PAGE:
[plt-scheme] conditional module inclusion and compilation

From: Eli Barzilay (eli at barzilay.org)
Date: Wed Sep 2 17:59:20 EDT 2009

On Sep  2, Lee Spector wrote:
> I've developed some code in DrScheme under Mac OS X that I also want
> to run sometimes under Linux -- it's computationally intensive stuff
> and I'll want to do development runs on my mac but then do lots of
> bigger runs on our Linux cluster.
> I have some graphics in the Mac OS X version that I don't know how
> to produce in my command-line/text-based Linux environment, but I
> don't need the graphics there anyway. The graphics are just plots of
> progress which are useful when I'm developing and watching a run,
> but the cluster runs produce text files of data which are good
> enough. So to get the code working on the cluster I just removed
> "(require plot)" and all of the code that called anything from the
> plot module.
> That worked but I don't want to have to do this kind of surgery on
> the code every time I move it to the cluster, which I'll be doing
> frequently. Ideally I'd like to be able to write my code in such a
> way that it knows where it's running and it includes the plot module
> and calls the plot code only if it's running somewhere
> appropriate. I do this in Common Lisp by using the #+: and #-:

(You mean #+ and #-, which are usually followed by a keyword...)

> conditional compilation syntax and/or by looking for things in the
> variable *features*, which includes symbols that describe the
> environment. Is there anything similar in PLT?

Not in that way.  More than that, the fact that there is no direct
equivalent of this is an intnetional way of avoiding the mess you can
easily get into with CL: `*features*' is a description of the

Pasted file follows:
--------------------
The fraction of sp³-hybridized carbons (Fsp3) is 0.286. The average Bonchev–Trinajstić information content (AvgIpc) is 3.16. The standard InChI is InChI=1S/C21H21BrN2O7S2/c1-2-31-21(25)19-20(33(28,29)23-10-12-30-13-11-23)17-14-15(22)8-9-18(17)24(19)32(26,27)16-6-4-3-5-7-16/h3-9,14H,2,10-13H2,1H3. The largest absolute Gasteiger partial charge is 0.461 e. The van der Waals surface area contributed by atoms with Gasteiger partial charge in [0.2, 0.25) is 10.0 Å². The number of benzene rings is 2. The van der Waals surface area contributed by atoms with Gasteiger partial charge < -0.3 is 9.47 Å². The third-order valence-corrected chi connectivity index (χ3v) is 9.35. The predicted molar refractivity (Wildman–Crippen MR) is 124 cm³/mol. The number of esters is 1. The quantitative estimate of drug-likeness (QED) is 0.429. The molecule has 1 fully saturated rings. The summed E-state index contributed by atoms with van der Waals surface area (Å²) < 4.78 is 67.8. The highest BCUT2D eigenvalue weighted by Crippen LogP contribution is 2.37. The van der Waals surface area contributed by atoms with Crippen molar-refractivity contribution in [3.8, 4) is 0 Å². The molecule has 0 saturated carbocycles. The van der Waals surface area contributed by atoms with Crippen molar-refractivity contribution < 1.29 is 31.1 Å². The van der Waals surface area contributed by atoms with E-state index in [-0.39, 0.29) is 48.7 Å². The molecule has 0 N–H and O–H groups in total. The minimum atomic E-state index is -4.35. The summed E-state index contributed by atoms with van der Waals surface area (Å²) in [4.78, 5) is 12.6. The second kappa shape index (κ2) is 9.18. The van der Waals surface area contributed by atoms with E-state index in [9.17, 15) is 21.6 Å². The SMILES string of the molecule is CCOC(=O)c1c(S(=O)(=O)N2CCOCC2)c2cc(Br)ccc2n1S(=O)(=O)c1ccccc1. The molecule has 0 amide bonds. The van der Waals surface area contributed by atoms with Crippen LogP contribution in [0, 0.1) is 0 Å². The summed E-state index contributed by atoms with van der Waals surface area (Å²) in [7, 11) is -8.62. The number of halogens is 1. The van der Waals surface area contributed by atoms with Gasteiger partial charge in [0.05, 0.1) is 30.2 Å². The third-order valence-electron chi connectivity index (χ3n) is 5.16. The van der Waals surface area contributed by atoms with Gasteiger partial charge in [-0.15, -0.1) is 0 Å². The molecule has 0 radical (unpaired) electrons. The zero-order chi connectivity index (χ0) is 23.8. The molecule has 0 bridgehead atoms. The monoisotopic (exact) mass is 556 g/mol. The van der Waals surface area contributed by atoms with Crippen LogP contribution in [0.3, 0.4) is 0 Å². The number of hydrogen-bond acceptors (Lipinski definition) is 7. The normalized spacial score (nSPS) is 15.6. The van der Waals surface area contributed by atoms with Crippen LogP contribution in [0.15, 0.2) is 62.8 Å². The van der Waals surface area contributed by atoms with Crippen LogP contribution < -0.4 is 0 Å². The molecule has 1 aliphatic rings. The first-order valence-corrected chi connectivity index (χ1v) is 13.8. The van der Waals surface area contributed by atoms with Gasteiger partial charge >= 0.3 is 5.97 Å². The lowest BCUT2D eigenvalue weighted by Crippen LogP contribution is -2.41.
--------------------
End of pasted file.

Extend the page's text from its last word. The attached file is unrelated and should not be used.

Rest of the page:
"currently running system" but it is used for three separate roles:
reading, compiling, and running.  For example, if you were using
something like:

  #+linux (require plot)

and then compile the code and run it on the linux machine, then you
*would* get it to run, since the reader already worked elsewhere.

Now, there is (of course) some way to get a similar facility (and you
can of course shoot your foot in various ways).  One way would be:

  (define-syntax (foo stx)
    (if (eq? 'unix (system-type))
      #'(printf "Running on a unix machine\n")
      #'(printf "Running on a non-unix machine\n")))

Having this kind of platform-dependent macro means that compiled files
are now platform-dependent too, so things will work as long as you're
careful to not move .zo files between machines.  (Note that you can do
the same with something like and environment variable and the `getenv'
function, with exactly the same kind of problem.)

A much better idea is to delay the decision to where it belongs more
naturally -- in the runtime.  But this runs into the problem you've
seen: `require' is not an expression, so you can't put it in an `if'.
The reason you can't do that is that `require' is used at compile-time
to tell the compiler how to compile and link the code (think about
requiring a module that provides some macro that you're using: you
*need* it at compile time then).

For such cases, there is `dynamic-require', which will require a
module dynamically and pull out a value.  In this case, you can just

  (dynamic-require 'plot 'plot)

instead of `plot', and as long as that's not executed, the library
will not be used.  With a little more effort it's not too difficult to
write an `autoload' macro.  (But it is, of course, limited to

          ((lambda (x) (x x)) (lambda (x) (x x)))          Eli Barzilay:
                    http://barzilay.org/                   Maze is Life!

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